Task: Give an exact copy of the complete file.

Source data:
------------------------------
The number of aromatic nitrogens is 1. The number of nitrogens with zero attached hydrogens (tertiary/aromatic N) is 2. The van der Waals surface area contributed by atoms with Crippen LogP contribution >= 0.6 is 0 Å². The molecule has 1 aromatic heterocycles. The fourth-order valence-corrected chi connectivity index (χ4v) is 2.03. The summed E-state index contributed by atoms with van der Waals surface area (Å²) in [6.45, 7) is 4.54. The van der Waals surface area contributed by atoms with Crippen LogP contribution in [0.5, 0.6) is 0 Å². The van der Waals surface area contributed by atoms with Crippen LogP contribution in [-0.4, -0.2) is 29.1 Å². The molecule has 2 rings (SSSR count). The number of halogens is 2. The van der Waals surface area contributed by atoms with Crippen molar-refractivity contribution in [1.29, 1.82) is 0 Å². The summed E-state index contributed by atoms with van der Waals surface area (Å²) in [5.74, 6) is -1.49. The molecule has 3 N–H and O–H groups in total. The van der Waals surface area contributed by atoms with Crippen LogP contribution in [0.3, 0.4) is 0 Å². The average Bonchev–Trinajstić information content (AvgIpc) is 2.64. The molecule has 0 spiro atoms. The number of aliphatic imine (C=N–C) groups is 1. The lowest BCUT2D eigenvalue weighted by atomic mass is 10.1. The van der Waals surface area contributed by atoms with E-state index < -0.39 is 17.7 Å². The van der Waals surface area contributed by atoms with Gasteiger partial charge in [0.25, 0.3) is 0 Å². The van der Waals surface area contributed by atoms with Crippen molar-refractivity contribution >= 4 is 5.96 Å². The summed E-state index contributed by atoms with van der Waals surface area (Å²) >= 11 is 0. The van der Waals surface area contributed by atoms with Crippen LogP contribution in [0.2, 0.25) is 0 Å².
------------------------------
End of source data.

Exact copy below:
The number of aromatic nitrogens is 1. The number of nitrogens with zero attached hydrogens (tertiary/aromatic N) is 2. The van der Waals surface area contributed by atoms with Crippen LogP contribution >= 0.6 is 0 Å². The molecule has 1 aromatic heterocycles. The fourth-order valence-corrected chi connectivity index (χ4v) is 2.03. The summed E-state index contributed by atoms with van der Waals surface area (Å²) in [6.45, 7) is 4.54. The van der Waals surface area contributed by atoms with Crippen LogP contribution in [0.5, 0.6) is 0 Å². The van der Waals surface area contributed by atoms with Crippen LogP contribution in [-0.4, -0.2) is 29.1 Å². The molecule has 2 rings (SSSR count). The number of halogens is 2. The van der Waals surface area contributed by atoms with Crippen molar-refractivity contribution in [1.29, 1.82) is 0 Å². The summed E-state index contributed by atoms with van der Waals surface area (Å²) in [5.74, 6) is -1.49. The molecule has 3 N–H and O–H groups in total. The van der Waals surface area contributed by atoms with Crippen LogP contribution in [0.3, 0.4) is 0 Å². The average Bonchev–Trinajstić information content (AvgIpc) is 2.64. The molecule has 0 spiro atoms. The number of aliphatic imine (C=N–C) groups is 1. The lowest BCUT2D eigenvalue weighted by atomic mass is 10.1. The van der Waals surface area contributed by atoms with E-state index < -0.39 is 17.7 Å². The van der Waals surface area contributed by atoms with Gasteiger partial charge in [0.25, 0.3) is 0 Å². The van der Waals surface area contributed by atoms with Crippen molar-refractivity contribution >= 4 is 5.96 Å². The summed E-state index contributed by atoms with van der Waals surface area (Å²) >= 11 is 0. The van der Waals surface area contributed by atoms with Crippen LogP contribution in [0.2, 0.25) is 0 Å².